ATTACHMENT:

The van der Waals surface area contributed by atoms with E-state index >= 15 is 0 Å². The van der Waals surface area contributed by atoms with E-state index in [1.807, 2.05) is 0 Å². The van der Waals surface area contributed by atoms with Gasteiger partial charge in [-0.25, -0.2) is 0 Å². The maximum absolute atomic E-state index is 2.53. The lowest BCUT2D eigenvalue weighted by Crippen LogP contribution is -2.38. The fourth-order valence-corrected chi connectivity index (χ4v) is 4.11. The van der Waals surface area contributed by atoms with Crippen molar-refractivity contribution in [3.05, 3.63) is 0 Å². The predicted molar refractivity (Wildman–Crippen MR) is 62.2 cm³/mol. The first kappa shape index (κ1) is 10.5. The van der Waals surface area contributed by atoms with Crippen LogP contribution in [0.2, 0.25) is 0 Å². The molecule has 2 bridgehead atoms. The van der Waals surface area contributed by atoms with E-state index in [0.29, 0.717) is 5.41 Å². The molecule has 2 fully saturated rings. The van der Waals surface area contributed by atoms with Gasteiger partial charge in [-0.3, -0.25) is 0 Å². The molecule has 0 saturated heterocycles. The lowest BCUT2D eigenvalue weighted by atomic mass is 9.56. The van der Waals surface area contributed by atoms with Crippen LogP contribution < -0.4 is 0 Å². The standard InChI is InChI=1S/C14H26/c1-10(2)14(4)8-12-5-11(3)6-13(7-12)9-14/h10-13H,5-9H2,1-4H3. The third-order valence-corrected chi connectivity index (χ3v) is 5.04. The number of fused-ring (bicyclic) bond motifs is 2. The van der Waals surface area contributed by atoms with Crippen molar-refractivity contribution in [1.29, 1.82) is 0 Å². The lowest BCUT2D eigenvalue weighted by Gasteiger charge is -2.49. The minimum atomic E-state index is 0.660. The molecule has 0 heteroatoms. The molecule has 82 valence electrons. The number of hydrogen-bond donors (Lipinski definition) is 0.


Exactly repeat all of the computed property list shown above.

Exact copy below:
The van der Waals surface area contributed by atoms with E-state index >= 15 is 0 Å². The van der Waals surface area contributed by atoms with E-state index in [1.807, 2.05) is 0 Å². The van der Waals surface area contributed by atoms with Gasteiger partial charge in [-0.25, -0.2) is 0 Å². The maximum absolute atomic E-state index is 2.53. The lowest BCUT2D eigenvalue weighted by Crippen LogP contribution is -2.38. The fourth-order valence-corrected chi connectivity index (χ4v) is 4.11. The van der Waals surface area contributed by atoms with Crippen molar-refractivity contribution in [3.05, 3.63) is 0 Å². The predicted molar refractivity (Wildman–Crippen MR) is 62.2 cm³/mol. The first kappa shape index (κ1) is 10.5. The van der Waals surface area contributed by atoms with Crippen LogP contribution in [0.2, 0.25) is 0 Å². The molecule has 2 bridgehead atoms. The van der Waals surface area contributed by atoms with E-state index in [0.29, 0.717) is 5.41 Å². The molecule has 2 fully saturated rings. The van der Waals surface area contributed by atoms with Gasteiger partial charge in [-0.3, -0.25) is 0 Å². The molecule has 0 saturated heterocycles. The lowest BCUT2D eigenvalue weighted by atomic mass is 9.56. The van der Waals surface area contributed by atoms with Crippen LogP contribution < -0.4 is 0 Å². The standard InChI is InChI=1S/C14H26/c1-10(2)14(4)8-12-5-11(3)6-13(7-12)9-14/h10-13H,5-9H2,1-4H3. The third-order valence-corrected chi connectivity index (χ3v) is 5.04. The number of fused-ring (bicyclic) bond motifs is 2. The van der Waals surface area contributed by atoms with Crippen molar-refractivity contribution in [1.29, 1.82) is 0 Å². The lowest BCUT2D eigenvalue weighted by Gasteiger charge is -2.49. The minimum atomic E-state index is 0.660. The molecule has 0 heteroatoms. The molecule has 82 valence electrons. The number of hydrogen-bond donors (Lipinski definition) is 0.